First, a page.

Good Monday morning from Salt Lake City. Welcome to Utah's must-read daily political news roundup. 

Spencer Cox says he won't kick signature-gathering Republicans off the ballot. So far, not many Democrats have filed to run for office in Utah. House Republicans end their investigation into Russian election interference.

Tick Tock:

  • 2 days until the filing deadline for the 2018 elections (3/15/2018)
  • 7 days until the statewide caucus meetings for Utah Republicans and Democrats (3/20/2018)
  • 39 days until the Utah GOP State Convention (4/21/2018)
  • 46 days until the Utah Democratic State Convention (4/28/2018)
  • 105 days until the 2018 Primary Election (6/26/2018)
  • 238 days until the 2018 midterm elections (11/6/2018)
  • 321 days until the first day of the 2019 Utah Legislature (1/28/2019)
  • 967 days until the 2020 presidential election (11/3/2020)

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Here's what's driving the day:

"Political Power" bracket challenge

Who has the most political power in Utah? Your vote will determine who goes on to the next round of our bracket challenge. We have 8 head-to-head matchups. Cast your votes, and we'll announce the winners tomorrow morning [Utah Policy].

Spencer Cox vs. the Utah GOP Central Committee

Lt. Gov. Spencer Cox says he will not honor any request from the Utah GOP to revoke the party membership of some signature gathering candidates. This may set up a lawsuit over a controversial (and probably illegal) bylaw change made by the GOP Central Committee [Utah Policy].

Dearth of Democrats

There are still 3 days left in the 2018 candidate filing period, but more than half of the seats in the Utah Legislature up for election do not have a Democratic candidate yet. However, there are a ton of Dems running to unseat Rep. Mia Love [Utah Policy].

Other Utah headlines

  • Salt Lake City leaders are lobbying Gov. Gary Herbert hard to veto the northwest quadrant bill passed by the Utah Legislature, but the governor says he will sign the legislation [Tribune].

  • LDS Church leaders sent a letter urging their members to get engaged in Utah's political process, but once again reiterated that Mormons don't have to be Republicans [Tribune].

  • Utah County GOP caucus-goers can now participate in the meetings later this month through a new app [Daily Herald].

  • The Utah GOP is looking for volunteers for their state convention [Deseret News].

National headlines

  • Republicans are scrambling to win today's special congressional election in Pennsylvania. President Trump won the district in 2016 by 20-points, but polls show the race is a toss-up [Politico].

  • The House Intelligence Committee announced they were ending the investigation into Russian involvement in the 2016 election and found no evidence of collusion between the Trump campaign and the Kremlin. However, special counsel Robert Mueller's investigation continues [New York Times].

  • Trump confidant Roger Stone claims he was in contact with Wikileaks founder Julian Assange in 2016, who told him the organization was in possession of emails stolen from Hillary Clinton's campaign and other Democrats before it was widely known [Washington Post].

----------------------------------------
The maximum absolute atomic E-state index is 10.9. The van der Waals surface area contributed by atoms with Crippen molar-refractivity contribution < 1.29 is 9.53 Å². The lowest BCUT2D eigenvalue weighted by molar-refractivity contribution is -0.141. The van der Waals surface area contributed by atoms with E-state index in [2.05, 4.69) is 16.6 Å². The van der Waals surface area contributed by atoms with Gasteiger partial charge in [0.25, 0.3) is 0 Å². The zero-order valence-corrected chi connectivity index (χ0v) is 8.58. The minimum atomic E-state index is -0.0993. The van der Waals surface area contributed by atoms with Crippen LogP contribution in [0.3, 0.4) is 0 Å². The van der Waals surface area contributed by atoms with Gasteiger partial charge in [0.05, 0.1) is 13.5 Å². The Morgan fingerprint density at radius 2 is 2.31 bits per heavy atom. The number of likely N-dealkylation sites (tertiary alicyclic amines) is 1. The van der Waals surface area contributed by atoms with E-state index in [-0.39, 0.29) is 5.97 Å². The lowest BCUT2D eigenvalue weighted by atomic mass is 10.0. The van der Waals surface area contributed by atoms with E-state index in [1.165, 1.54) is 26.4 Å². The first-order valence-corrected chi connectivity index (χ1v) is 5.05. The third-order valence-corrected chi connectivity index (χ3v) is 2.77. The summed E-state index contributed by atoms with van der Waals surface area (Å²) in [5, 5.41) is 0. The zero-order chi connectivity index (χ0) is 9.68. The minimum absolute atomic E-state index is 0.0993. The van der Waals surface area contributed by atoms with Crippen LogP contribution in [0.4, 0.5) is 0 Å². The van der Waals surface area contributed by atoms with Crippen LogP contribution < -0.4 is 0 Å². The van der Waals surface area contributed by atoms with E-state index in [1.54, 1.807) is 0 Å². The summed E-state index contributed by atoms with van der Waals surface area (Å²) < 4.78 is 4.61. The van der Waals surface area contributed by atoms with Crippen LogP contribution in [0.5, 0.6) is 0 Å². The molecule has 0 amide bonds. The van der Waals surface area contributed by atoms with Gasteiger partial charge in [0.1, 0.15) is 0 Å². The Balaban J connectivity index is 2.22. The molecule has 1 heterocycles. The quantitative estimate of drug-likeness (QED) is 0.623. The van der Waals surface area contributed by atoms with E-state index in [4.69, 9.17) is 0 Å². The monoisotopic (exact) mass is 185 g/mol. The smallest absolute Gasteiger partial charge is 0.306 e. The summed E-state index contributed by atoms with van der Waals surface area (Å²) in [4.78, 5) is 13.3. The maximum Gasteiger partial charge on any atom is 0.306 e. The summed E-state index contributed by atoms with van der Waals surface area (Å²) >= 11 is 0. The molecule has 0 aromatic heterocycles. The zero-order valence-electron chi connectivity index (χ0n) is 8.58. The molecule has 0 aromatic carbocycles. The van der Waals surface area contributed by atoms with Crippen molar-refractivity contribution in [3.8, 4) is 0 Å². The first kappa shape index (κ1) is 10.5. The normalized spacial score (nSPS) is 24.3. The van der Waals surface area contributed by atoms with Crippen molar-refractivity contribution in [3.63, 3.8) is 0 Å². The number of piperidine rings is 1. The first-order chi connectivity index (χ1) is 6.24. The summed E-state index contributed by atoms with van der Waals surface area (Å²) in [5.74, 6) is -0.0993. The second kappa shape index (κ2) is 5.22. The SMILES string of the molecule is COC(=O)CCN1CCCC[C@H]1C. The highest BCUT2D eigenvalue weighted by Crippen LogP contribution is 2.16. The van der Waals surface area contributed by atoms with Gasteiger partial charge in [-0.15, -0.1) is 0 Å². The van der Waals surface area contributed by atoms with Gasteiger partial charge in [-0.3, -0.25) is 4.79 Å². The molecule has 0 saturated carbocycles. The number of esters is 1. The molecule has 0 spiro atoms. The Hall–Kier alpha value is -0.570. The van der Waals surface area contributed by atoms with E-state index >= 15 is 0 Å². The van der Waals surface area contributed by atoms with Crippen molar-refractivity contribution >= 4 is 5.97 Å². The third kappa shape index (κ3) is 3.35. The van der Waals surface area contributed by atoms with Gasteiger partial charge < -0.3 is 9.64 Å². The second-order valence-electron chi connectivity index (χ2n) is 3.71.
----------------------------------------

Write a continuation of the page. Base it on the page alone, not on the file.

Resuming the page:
• A new book claims former foreign policy adviser to the Trump campaign told federal investigators that, before the 2016 election, then-candidate Donald Trump encouraged him to pursue a backchannel between the campaign and Russian President Vladimir Putin [Yahoo].

  • Senate GOP leaders say they will not block President Trump's push to impose tariffs on steel and aluminum. Instead, they'll try to persuade him to change his mind [Politico].

  • President Trump backs off his vow to push for sweeping gun control measures [New York Times].

  • Adult film actress Stormy Daniels is offering to return the $130,000 payment from President Trump's lawyer to end the deal to keep her quiet about her claims that she had an affair with Trump [New York Times].

  • President Trump blocks a $117 billion bid by Broadcom to purchase Qualcomm on national security grounds [Washington Post].

  • President Trump heads to California on Tuesday to discuss immigration and view prototypes for his proposed border wall [Reuters].

  • There has been no response yet from North Korea yet to President Trump accepting an invitation to meet with leader Kim Jong Un [Bloomberg].

  • Jared Kushner's family sold a stake in a real estate project to a company linked to the Japanese government, raising questions about a conflict of interest [Bloomberg].

On this day in history

  • 1862 - The U.S. federal government forbids all Union army officers from returning fugitive slaves, thus annulling the Fugitive Slave Act of 1850 and setting the stage for the Emancipation Proclamation.

  • 1865 - The Confederate States of America agree to the use of African-American troops.

  • 1868 - The Senate began impeachment proceedings against President Andrew Johnson. Johnson was later acquitted by one vote.

  • 1933 - Banks in the U.S. begin to re-open after President Franklin D. Roosevelt mandates a "bank holiday."

  • 1991 - The Department of Justice announces that Exxon has agreed to pay $1 billion for the clean-up of the Exxon Valdez oil spill in Alaska.